Most populations harbor enormous numbers of low-frequency recessive alleles, rarely exposed as homozygotes, creating great statistical challenges for efforts to understand their effects. The problem calls for an experimentally tractable model of segregating recessive variation. The model should include rare alleles shifted to more tractable frequencies, completely sequenced genomes, and highly replicable diploid genotypes that vary in the location and extent of their homozygosity. This proposal answers that call by dissecting the genetic basis of deleterious recessive variation in a sample of genomes extracted from a natural population of Caenorhabditis becei, obligate outcrossing nematodes closely related to the hermaphroditic laboratory model C. elegans. These nematodes share with C. elegans exceptional virtues for genetic study, including a compact genome, a short generation time, high fecundity, and the capacity for cryopreservation. Unlike C. elegans, this species harbors a substantial load of segregating recessive variation.
The aims of this proposal involve the creation of a permanent resource for mapping the deleterious recessive alleles, the phenotyping of reproductive fitness across a range of homozygosities, and the construction of predictive models that connect the phenotypic effects of homozygosity to specific molecular features of the segregating alleles. A more precise molecular characterization of low-frequency recessive alleles will be of great value in inferring genetic risk from sequence-defined variants. It will be particularly valuable in individual phenotypic prediction, a key goal for genetic medicine.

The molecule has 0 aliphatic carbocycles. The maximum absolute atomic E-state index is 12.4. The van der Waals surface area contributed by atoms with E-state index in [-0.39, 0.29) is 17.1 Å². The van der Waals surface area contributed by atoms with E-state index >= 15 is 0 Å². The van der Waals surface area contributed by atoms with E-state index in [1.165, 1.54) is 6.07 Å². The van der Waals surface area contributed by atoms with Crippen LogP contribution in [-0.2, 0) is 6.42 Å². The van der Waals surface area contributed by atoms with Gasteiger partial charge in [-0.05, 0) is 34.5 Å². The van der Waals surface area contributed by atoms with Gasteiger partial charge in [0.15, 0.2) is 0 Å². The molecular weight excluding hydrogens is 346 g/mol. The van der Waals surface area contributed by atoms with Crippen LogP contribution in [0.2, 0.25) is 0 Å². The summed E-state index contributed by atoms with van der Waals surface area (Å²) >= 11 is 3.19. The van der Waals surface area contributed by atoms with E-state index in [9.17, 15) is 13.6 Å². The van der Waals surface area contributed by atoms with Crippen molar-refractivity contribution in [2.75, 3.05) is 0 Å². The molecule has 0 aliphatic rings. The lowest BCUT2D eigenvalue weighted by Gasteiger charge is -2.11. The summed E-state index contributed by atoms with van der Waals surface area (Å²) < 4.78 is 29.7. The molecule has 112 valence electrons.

Recessive mutations of modest effect cumulatively represent a major source of genetic burden on health, but their characteristics make them extremely difficult to study in human populations. Creation of an experimentally tractable animal model for analysis of this class of mutations will facilitate the discovery of rules that will guide interpretation of genomic data.
|Noble, Luke M; Chelo, Ivo; Guzella, Thiago et al. (2017) Polygenicity and Epistasis Underlie Fitness-Proximal Traits in the Caenorhabditis elegans Multiparental Experimental Evolution (CeMEE) Panel. Genetics 207:1663-1685|